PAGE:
Premature and At-Risk Babies: The Requisite Standard of Care

Premature and At-Risk Babies: The Requisite Standard of Care

Premature and At-Risk Babies: The Requisite Standard of Care

Doctors are required to follow a medical standard of care. The standard of caring for premature or at-risk babies involves highly skilled training and use of sophisticated technology and equipment.

December 19, 2010 /Health and Fitness PR News/ -- Every clinician is required to follow a medical standard of care, or, a diagnostic and treatment process depending on the patient, illness or clinical circumstance. This standard of care is a benchmark used to guide and evaluate the practice of medicine, and can evolve over time. The standard of caring for premature or at-risk babies, in particular, involves highly skilled training and use of sophisticated technology and equipment.

Terrie E. Inder, MD, PhD, professor of pediatrics, of radiology and of neurology at Washington University School of Medicine in St. Louis, Missouri, is a medical practitioner advancing the standard of care in the field of neonatal intensive care.

Dr. Inder uses magnetic resonance imaging (MRI) scans of premature, at-risk infants'' brains to assist in predicting developmental outcomes. Using the scans, Dr. Inder and her team can define any abnormalities in the brains of pre-term infants and help inform families about their babies'' risks for future disabilities. This, in turn, helps guide the treatment of premature babies with the best possible development outcomes.

Dr. Inder''s team is also working to improve the health of full-term infants. They are studying therapeutic cooling by reducing a baby''s body temperature for three days. The technique has resulted in a 25 percent or more reduction in the risk of death or disability for infants who may have received an insufficient oxygen supply during birth. Therapeutic cooling may eventually become part of the standard of care for neonatal intensive care.

Neonatal Intensive Care

Premature babies face unique health challenges. However, technological and medical advancements make it possible for them to survive. Premature and at-risk infants are often treated in the neonatal intensive care unit (NICU), where specialized medical providers and equipment provide babies superior medical care.

Infants born prematurely need special treatment and time to develop. Areas of premature babies'' bodies that may be under-developed and need particular attention are the:
- Lungs
- Eyes
- Skin
- Digestive system
- Immune system

Neonatal Intensive Care Equipment

Many types of equipment are used in the NICU as part of the standard of care. The equipment can be overwhelming and intimidating; however, knowing the purpose of the machines--particularly parents--can help allay fears.

Monitoring Vital Signs

While in the NICU, babies'' vital signs are constantly monitored. Special machinery checks and records infants'':
- Heart rate
- Blood pressure
- Respiratory rate
- Oxygen level
- Temperature

These measurements are taken through wires or tubes and attached to adhesive pads or cuffs on the babies'' chests, legs or arms. It may look scary, but they are not harmful to the infant.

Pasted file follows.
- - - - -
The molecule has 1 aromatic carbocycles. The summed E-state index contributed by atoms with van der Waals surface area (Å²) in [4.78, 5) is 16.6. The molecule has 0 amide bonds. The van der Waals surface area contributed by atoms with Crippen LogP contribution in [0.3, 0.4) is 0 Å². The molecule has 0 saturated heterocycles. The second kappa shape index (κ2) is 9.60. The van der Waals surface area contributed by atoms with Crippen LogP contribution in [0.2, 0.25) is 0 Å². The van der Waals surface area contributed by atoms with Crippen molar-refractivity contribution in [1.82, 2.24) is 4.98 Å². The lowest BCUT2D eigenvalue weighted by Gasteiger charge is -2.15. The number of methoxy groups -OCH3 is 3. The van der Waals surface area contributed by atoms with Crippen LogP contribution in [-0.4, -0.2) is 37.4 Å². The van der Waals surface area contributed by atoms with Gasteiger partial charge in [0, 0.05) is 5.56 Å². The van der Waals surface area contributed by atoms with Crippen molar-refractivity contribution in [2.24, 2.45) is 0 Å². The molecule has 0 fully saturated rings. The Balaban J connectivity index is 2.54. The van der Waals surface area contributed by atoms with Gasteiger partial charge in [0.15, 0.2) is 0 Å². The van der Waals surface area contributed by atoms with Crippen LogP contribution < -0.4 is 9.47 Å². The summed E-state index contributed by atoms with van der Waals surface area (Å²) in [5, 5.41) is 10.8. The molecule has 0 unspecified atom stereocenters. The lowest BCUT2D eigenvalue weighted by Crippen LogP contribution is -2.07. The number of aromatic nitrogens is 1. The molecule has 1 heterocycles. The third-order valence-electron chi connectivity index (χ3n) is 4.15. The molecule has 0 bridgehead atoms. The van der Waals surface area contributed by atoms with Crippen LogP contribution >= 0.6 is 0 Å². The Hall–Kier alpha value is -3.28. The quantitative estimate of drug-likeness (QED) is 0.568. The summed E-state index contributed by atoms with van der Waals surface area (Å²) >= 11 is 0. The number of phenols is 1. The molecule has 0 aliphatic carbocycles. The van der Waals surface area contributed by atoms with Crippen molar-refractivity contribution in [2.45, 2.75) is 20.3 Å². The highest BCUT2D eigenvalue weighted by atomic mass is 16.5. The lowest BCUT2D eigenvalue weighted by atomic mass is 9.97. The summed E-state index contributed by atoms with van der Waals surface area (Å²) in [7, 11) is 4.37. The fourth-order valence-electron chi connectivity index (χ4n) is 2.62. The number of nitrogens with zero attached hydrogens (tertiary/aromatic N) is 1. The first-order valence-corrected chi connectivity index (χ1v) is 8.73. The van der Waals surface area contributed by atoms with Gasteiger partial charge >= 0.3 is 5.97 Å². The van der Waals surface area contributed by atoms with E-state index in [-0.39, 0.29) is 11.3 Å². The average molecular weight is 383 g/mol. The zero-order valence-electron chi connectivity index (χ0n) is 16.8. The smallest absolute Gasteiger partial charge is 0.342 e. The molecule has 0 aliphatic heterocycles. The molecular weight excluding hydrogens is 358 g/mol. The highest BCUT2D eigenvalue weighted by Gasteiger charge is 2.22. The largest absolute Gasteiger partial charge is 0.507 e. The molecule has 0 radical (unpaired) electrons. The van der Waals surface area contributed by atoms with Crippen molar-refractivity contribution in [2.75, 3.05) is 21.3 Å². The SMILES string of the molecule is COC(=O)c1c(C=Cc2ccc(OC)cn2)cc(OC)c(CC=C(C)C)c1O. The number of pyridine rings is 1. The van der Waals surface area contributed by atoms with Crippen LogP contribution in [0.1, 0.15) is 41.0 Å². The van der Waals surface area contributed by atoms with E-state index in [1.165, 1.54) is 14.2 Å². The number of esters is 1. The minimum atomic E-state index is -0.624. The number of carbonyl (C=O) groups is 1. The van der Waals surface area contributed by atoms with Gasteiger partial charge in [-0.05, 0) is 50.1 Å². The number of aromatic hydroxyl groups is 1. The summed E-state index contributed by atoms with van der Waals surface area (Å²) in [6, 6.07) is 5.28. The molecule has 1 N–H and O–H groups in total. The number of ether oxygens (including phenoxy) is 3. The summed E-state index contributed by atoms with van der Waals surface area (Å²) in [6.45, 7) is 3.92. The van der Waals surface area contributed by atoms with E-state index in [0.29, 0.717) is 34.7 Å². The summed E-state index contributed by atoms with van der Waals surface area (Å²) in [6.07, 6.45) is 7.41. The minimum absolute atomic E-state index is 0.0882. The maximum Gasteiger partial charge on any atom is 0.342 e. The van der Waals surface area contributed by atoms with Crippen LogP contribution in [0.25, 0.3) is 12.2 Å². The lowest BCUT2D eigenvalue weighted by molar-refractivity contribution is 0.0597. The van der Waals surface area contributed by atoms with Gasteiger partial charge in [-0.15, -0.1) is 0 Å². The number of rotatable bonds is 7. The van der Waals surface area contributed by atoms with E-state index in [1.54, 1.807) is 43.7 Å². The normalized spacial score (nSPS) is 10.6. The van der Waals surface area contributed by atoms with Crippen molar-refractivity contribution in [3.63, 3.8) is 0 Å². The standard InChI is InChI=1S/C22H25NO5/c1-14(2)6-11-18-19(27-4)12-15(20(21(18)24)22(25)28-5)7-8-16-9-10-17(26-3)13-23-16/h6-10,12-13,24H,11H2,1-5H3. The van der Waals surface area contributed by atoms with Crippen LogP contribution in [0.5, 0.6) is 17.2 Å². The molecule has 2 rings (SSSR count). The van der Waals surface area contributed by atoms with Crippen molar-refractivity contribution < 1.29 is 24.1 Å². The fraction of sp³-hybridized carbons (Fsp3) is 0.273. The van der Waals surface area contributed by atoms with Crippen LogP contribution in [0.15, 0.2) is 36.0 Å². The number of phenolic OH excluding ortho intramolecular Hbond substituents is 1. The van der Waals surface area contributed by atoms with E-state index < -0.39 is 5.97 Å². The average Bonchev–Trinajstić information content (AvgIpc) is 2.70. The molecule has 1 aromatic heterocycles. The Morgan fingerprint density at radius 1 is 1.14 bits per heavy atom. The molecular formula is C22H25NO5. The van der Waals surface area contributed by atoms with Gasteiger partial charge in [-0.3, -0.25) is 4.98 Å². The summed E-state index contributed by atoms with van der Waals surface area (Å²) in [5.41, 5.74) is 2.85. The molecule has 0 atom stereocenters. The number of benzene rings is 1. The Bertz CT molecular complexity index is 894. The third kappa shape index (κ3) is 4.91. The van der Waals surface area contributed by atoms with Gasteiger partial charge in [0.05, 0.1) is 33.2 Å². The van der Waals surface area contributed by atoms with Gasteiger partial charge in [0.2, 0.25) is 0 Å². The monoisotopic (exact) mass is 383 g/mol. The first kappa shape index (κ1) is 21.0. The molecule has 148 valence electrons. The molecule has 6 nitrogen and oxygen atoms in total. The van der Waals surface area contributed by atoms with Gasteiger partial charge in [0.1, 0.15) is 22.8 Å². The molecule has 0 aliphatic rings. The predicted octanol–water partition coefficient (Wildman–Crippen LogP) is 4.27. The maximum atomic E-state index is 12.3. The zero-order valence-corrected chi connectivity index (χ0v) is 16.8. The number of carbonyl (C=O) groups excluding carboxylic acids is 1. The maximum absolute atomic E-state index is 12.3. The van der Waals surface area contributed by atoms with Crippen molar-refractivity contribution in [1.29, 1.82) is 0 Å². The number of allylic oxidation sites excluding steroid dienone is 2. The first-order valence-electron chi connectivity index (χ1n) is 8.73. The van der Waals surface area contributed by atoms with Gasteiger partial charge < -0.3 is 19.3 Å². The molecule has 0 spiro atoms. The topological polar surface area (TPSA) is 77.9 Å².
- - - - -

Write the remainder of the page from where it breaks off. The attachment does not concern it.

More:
Neonatal Respiratory Support

In addition, infants in the NICU might require respiratory assistance. Depending on the baby''s needs, several methods are available to help the infant maintain a sufficient oxygen level:
- Endotracheal tube: a tube that is placed down the windpipe and delivers warm, humidified air and oxygen
- Ventilator or respirator: a breathing machine that is connected to the endotracheal tube to monitor and control the amount of oxygen, air pressure and number of breaths
- Continuous Positive Airway Pressure (C-PAP): a tube placed in the nose to provide additional air pressure into the lungs
- Oxygen hood: a clear plastic box that is placed over the head and attached to a tube that delivers oxygen

Other common NICU equipment includes:
- Incubator: a clear plastic crib surrounding the baby to keep it warm and protect it from germs and noise
- "Bili" lights: a bright blue fluorescent light placed over the incubator to treat jaundice

Neonatal Intensive Care Staff

Specialized staff in the NICU works hard to improve the health of infants in their care. Common NICU medical providers and staff include:
- Neonatologists, who are doctors that specialize in neonatal care
- Neonatal nurses
- Respiratory therapists
- Occupational therapists
- Dieticians
- Lactation consultants
- Pharmacists
- Social workers

Contact an Attorney Experienced in Birth Injury Cases

Each of these providers should be trained in and provide the accepted medical standard of care for neonatal intensive care and premature babies. If your infant suffered harm during delivery or from the poor treatment of a medical provider, contact a lawyer experienced in handling birth injury cases. If the treatment you or your baby received did not meet the appropriate standard of care, you may have a legal claim for compensation.

Article provided by The Becker Law Firm
Visit us at www.ohio-birthinjurylawyers.com


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